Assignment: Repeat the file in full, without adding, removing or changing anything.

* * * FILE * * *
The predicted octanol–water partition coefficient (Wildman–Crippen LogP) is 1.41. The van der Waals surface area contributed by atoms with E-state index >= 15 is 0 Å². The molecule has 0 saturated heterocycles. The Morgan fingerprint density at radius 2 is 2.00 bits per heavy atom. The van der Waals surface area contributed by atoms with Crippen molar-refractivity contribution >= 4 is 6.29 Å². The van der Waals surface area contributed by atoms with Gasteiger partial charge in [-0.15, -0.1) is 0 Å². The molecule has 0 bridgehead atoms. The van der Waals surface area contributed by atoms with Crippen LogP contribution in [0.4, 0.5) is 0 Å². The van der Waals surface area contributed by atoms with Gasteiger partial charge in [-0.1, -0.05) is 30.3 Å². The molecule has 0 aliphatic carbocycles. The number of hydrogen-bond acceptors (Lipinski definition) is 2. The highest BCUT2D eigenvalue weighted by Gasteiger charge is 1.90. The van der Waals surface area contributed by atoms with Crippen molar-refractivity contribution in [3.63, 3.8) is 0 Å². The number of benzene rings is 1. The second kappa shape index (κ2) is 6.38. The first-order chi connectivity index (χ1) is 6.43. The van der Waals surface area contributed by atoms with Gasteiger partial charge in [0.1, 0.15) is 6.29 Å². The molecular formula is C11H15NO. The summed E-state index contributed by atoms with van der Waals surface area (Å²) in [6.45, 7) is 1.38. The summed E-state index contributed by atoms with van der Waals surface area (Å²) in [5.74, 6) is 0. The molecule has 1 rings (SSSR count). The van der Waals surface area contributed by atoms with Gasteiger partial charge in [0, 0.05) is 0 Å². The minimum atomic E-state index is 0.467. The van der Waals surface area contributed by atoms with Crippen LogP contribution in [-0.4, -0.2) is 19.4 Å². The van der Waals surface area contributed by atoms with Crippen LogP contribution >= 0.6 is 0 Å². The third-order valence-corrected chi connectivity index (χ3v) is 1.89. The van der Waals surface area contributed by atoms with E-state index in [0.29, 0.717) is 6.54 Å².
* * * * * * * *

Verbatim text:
The predicted octanol–water partition coefficient (Wildman–Crippen LogP) is 1.41. The van der Waals surface area contributed by atoms with E-state index >= 15 is 0 Å². The molecule has 0 saturated heterocycles. The Morgan fingerprint density at radius 2 is 2.00 bits per heavy atom. The van der Waals surface area contributed by atoms with Crippen molar-refractivity contribution >= 4 is 6.29 Å². The van der Waals surface area contributed by atoms with Gasteiger partial charge in [-0.15, -0.1) is 0 Å². The molecule has 0 bridgehead atoms. The van der Waals surface area contributed by atoms with Crippen LogP contribution in [0.4, 0.5) is 0 Å². The van der Waals surface area contributed by atoms with Gasteiger partial charge in [-0.1, -0.05) is 30.3 Å². The molecule has 0 aliphatic carbocycles. The number of hydrogen-bond acceptors (Lipinski definition) is 2. The highest BCUT2D eigenvalue weighted by Gasteiger charge is 1.90. The van der Waals surface area contributed by atoms with Crippen molar-refractivity contribution in [3.63, 3.8) is 0 Å². The number of benzene rings is 1. The second kappa shape index (κ2) is 6.38. The first-order chi connectivity index (χ1) is 6.43. The van der Waals surface area contributed by atoms with Gasteiger partial charge in [0.1, 0.15) is 6.29 Å². The molecular formula is C11H15NO. The summed E-state index contributed by atoms with van der Waals surface area (Å²) in [6.45, 7) is 1.38. The summed E-state index contributed by atoms with van der Waals surface area (Å²) in [5.74, 6) is 0. The molecule has 1 rings (SSSR count). The van der Waals surface area contributed by atoms with Gasteiger partial charge in [0, 0.05) is 0 Å². The minimum atomic E-state index is 0.467. The van der Waals surface area contributed by atoms with Crippen LogP contribution in [-0.4, -0.2) is 19.4 Å². The van der Waals surface area contributed by atoms with Crippen LogP contribution >= 0.6 is 0 Å². The third-order valence-corrected chi connectivity index (χ3v) is 1.89. The van der Waals surface area contributed by atoms with E-state index in [0.29, 0.717) is 6.54 Å².